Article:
Author Topic: Invited to invest in development project- what questions to ask?  (Read 1536 times)

NorCal

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I was recently invited to invest in a Real Estate investment project.  It is a 50-100 unit apartment building, being developed by a a family friend.  They are raising several million in equity (I'm being deliberately vague on specific numbers).  This is the developers third major project, and the first two had solid returns.  I'm considering investing $20-$30K of my $1MM portfolio.  This is minor investment in the grand scheme of things, but I want to do my due diligence.

What questions would you ask the developers before investing?

I have my list, but I'm curious what would be on everyone else's list.

waltworks

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Re: Invited to invest in development project- what questions to ask?
« Reply #1 on: March 21, 2017, 09:09:49 PM »
Easy, only one question to ask - WTF are you doing crowdfunding/friendfunding this if your last two projects did so well?

Asking friends and family for money for a project is a huge red flag in general. There are always exceptions, but people who are great at RE development aren't scrounging up $30k at a time from friends.

-W

SwordGuy

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Re: Invited to invest in development project- what questions to ask?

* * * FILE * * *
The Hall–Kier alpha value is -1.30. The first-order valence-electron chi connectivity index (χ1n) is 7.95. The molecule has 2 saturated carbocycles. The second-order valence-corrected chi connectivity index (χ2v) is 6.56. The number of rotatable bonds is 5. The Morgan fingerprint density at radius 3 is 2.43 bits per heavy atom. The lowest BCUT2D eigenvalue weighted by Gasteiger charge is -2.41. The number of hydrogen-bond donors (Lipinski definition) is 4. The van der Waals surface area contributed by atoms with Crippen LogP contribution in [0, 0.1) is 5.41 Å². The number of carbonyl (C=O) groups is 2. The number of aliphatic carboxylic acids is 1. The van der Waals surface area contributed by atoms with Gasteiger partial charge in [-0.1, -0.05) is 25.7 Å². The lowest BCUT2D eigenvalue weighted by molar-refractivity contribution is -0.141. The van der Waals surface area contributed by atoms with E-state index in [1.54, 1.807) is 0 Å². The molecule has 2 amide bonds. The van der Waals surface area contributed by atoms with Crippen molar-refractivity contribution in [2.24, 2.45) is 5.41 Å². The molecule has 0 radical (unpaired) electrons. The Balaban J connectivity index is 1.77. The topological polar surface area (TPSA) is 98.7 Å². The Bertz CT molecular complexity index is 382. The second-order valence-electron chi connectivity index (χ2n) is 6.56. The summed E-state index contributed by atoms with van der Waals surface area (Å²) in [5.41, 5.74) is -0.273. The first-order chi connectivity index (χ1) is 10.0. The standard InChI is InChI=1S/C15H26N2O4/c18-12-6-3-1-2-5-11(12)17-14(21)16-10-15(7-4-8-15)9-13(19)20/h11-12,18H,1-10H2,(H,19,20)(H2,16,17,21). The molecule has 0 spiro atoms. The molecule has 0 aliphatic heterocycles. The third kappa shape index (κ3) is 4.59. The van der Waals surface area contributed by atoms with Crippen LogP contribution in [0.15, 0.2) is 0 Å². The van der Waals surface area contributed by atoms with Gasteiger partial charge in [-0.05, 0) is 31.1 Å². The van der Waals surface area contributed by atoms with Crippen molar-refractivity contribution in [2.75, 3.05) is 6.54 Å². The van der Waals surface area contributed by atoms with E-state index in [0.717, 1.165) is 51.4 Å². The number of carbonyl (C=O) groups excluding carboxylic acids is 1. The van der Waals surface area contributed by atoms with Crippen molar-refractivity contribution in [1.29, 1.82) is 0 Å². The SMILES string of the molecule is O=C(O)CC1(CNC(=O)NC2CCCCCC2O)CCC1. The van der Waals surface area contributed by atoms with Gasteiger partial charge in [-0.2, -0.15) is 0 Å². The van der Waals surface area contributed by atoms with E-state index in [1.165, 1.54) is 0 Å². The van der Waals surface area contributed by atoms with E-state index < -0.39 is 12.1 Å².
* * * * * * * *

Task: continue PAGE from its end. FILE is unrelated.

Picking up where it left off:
« Reply #2 on: March 21, 2017, 10:06:27 PM »
Easy, only one question to ask - WTF are you doing crowdfunding/friendfunding this if your last two projects did so well?

Asking friends and family for money for a project is a huge red flag in general. There are always exceptions, but people who are great at RE development aren't scrounging up $30k at a time from friends.

-W

Fair concern, but not necessarily accurate for all RE developers.   

You've assumed that because the original poster is willing to consider 30k that that's how much the RE developer is looking for.   He might be looking for larger partners.  Or he might just be a friend looking out for a friend.    (There are some of us out there.)  Plus, he might be willing to let someone he knows put a toe in the water to check it out on this deal, expecting a bigger investment the next time around.

One of the real estate metrics is Cash on Cash Return, i.e., how much do you make compared to how much you put in.

If you use OPM - Other People's Money - you won't make as much on each deal but you can make more deals with the same amount of cash.     

Get ahold of Gallinelli's book on Real Estate Cash Flow (and other metrics).   Read thru it and then ask to see numbers on the project like you see in that book.   That way, you'll have a better idea of what those numbers mean in addition to knowing what numbers to ask about.

NorCal

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Re: Invited to invest in development project- what questions to ask?
« Reply #3 on: March 22, 2017, 10:41:14 PM »
Easy, only one question to ask - WTF are you doing crowdfunding/friendfunding this if your last two projects did so well?

Asking friends and family for money for a project is a huge red flag in general. There are always exceptions, but people who are great at RE development aren't scrounging up $30k at a time from friends.

-W

Fair question.  In this particular case, I'm not concerned about the friends/family aspect.  Their first two projects were funded this way, with my wife's family (very much an "old-money" family) being some of the major investors.  I was generally knowledgeable about the first project, having given the developer some general fundraising advice, and reviewing some of the investment documents on behalf of my MIL.